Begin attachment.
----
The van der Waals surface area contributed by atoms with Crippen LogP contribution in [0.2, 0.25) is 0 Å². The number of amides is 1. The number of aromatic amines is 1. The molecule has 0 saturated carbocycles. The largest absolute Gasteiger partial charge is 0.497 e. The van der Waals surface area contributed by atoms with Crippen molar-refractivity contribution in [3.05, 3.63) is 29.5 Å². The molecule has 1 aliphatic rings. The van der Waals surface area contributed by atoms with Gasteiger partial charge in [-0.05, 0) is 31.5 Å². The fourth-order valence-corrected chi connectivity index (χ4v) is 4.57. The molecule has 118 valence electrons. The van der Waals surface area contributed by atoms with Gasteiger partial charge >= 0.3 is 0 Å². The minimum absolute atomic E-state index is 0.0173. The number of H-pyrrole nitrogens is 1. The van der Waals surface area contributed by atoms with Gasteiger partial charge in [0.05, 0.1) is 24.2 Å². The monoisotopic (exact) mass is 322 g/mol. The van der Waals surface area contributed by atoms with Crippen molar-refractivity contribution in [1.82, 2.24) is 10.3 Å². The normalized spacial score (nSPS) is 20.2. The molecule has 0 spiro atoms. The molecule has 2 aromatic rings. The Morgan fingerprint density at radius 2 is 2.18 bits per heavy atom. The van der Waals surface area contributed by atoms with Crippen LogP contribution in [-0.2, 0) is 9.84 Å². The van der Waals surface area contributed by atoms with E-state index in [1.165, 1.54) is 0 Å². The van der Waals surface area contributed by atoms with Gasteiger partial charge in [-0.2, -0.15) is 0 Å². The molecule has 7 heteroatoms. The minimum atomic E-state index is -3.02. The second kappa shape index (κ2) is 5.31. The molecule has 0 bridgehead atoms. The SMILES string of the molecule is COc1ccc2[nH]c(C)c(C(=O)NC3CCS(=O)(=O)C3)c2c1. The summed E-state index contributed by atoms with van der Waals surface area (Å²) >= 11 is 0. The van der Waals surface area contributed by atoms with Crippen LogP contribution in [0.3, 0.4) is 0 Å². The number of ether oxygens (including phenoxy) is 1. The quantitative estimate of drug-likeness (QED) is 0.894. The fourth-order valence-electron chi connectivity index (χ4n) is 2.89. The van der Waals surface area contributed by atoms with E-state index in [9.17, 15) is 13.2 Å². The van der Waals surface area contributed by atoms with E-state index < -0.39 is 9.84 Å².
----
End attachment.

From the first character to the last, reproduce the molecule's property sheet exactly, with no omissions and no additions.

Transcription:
The van der Waals surface area contributed by atoms with Crippen LogP contribution in [0.2, 0.25) is 0 Å². The number of amides is 1. The number of aromatic amines is 1. The molecule has 0 saturated carbocycles. The largest absolute Gasteiger partial charge is 0.497 e. The van der Waals surface area contributed by atoms with Crippen molar-refractivity contribution in [3.05, 3.63) is 29.5 Å². The molecule has 1 aliphatic rings. The van der Waals surface area contributed by atoms with Gasteiger partial charge in [-0.05, 0) is 31.5 Å². The fourth-order valence-corrected chi connectivity index (χ4v) is 4.57. The molecule has 118 valence electrons. The van der Waals surface area contributed by atoms with Gasteiger partial charge >= 0.3 is 0 Å². The minimum absolute atomic E-state index is 0.0173. The number of H-pyrrole nitrogens is 1. The van der Waals surface area contributed by atoms with Gasteiger partial charge in [0.05, 0.1) is 24.2 Å². The monoisotopic (exact) mass is 322 g/mol. The van der Waals surface area contributed by atoms with Crippen molar-refractivity contribution in [1.82, 2.24) is 10.3 Å². The normalized spacial score (nSPS) is 20.2. The molecule has 0 spiro atoms. The molecule has 2 aromatic rings. The Morgan fingerprint density at radius 2 is 2.18 bits per heavy atom. The van der Waals surface area contributed by atoms with Crippen LogP contribution in [-0.2, 0) is 9.84 Å². The van der Waals surface area contributed by atoms with E-state index in [1.165, 1.54) is 0 Å². The van der Waals surface area contributed by atoms with Gasteiger partial charge in [-0.2, -0.15) is 0 Å². The molecule has 7 heteroatoms. The minimum atomic E-state index is -3.02. The second kappa shape index (κ2) is 5.31. The molecule has 0 bridgehead atoms. The SMILES string of the molecule is COc1ccc2[nH]c(C)c(C(=O)NC3CCS(=O)(=O)C3)c2c1. The summed E-state index contributed by atoms with van der Waals surface area (Å²) >= 11 is 0. The van der Waals surface area contributed by atoms with Crippen LogP contribution in [0.3, 0.4) is 0 Å². The number of ether oxygens (including phenoxy) is 1. The quantitative estimate of drug-likeness (QED) is 0.894. The fourth-order valence-electron chi connectivity index (χ4n) is 2.89. The van der Waals surface area contributed by atoms with E-state index in [9.17, 15) is 13.2 Å². The van der Waals surface area contributed by atoms with E-state index < -0.39 is 9.84 Å².